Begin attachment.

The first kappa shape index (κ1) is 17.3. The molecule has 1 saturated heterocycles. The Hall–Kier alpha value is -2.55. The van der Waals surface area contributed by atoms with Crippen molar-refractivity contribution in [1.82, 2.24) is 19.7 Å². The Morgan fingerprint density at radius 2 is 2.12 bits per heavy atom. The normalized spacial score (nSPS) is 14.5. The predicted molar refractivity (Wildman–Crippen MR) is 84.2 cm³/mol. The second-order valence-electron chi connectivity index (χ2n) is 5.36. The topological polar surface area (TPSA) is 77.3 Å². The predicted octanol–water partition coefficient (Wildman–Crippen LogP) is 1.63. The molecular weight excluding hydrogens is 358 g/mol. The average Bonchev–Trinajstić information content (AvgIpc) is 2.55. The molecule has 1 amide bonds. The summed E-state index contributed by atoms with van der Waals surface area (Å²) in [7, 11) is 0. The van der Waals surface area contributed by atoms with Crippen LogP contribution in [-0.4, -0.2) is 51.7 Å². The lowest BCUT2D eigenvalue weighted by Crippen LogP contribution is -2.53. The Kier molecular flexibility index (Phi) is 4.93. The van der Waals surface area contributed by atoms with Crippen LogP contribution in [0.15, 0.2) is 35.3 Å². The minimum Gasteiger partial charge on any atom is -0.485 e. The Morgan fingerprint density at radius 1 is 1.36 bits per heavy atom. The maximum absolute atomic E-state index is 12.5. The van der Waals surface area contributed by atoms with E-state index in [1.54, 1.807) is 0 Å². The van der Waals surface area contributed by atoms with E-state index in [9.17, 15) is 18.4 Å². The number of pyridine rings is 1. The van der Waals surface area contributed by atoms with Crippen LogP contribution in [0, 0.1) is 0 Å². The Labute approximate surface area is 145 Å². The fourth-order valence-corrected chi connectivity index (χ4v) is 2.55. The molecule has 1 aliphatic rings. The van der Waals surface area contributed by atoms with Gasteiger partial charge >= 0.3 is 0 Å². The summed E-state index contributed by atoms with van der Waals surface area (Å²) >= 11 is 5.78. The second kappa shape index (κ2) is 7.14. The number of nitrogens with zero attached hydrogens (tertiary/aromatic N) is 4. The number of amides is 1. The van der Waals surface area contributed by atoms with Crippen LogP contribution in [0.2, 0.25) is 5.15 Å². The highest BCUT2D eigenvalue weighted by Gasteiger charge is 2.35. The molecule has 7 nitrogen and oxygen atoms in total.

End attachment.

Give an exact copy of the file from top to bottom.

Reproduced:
The first kappa shape index (κ1) is 17.3. The molecule has 1 saturated heterocycles. The Hall–Kier alpha value is -2.55. The van der Waals surface area contributed by atoms with Crippen molar-refractivity contribution in [1.82, 2.24) is 19.7 Å². The Morgan fingerprint density at radius 2 is 2.12 bits per heavy atom. The normalized spacial score (nSPS) is 14.5. The predicted molar refractivity (Wildman–Crippen MR) is 84.2 cm³/mol. The second-order valence-electron chi connectivity index (χ2n) is 5.36. The topological polar surface area (TPSA) is 77.3 Å². The predicted octanol–water partition coefficient (Wildman–Crippen LogP) is 1.63. The molecular weight excluding hydrogens is 358 g/mol. The average Bonchev–Trinajstić information content (AvgIpc) is 2.55. The molecule has 1 amide bonds. The summed E-state index contributed by atoms with van der Waals surface area (Å²) in [7, 11) is 0. The van der Waals surface area contributed by atoms with Crippen LogP contribution in [-0.4, -0.2) is 51.7 Å². The lowest BCUT2D eigenvalue weighted by Crippen LogP contribution is -2.53. The Kier molecular flexibility index (Phi) is 4.93. The van der Waals surface area contributed by atoms with Crippen LogP contribution in [0.15, 0.2) is 35.3 Å². The minimum Gasteiger partial charge on any atom is -0.485 e. The Morgan fingerprint density at radius 1 is 1.36 bits per heavy atom. The maximum absolute atomic E-state index is 12.5. The van der Waals surface area contributed by atoms with E-state index in [1.54, 1.807) is 0 Å². The van der Waals surface area contributed by atoms with E-state index in [9.17, 15) is 18.4 Å². The number of pyridine rings is 1. The van der Waals surface area contributed by atoms with Crippen LogP contribution in [0, 0.1) is 0 Å². The Labute approximate surface area is 145 Å². The fourth-order valence-corrected chi connectivity index (χ4v) is 2.55. The molecule has 1 aliphatic rings. The van der Waals surface area contributed by atoms with Gasteiger partial charge >= 0.3 is 0 Å². The summed E-state index contributed by atoms with van der Waals surface area (Å²) >= 11 is 5.78. The second kappa shape index (κ2) is 7.14. The number of nitrogens with zero attached hydrogens (tertiary/aromatic N) is 4. The number of amides is 1. The van der Waals surface area contributed by atoms with Crippen LogP contribution in [0.2, 0.25) is 5.15 Å². The highest BCUT2D eigenvalue weighted by Gasteiger charge is 2.35. The molecule has 7 nitrogen and oxygen atoms in total.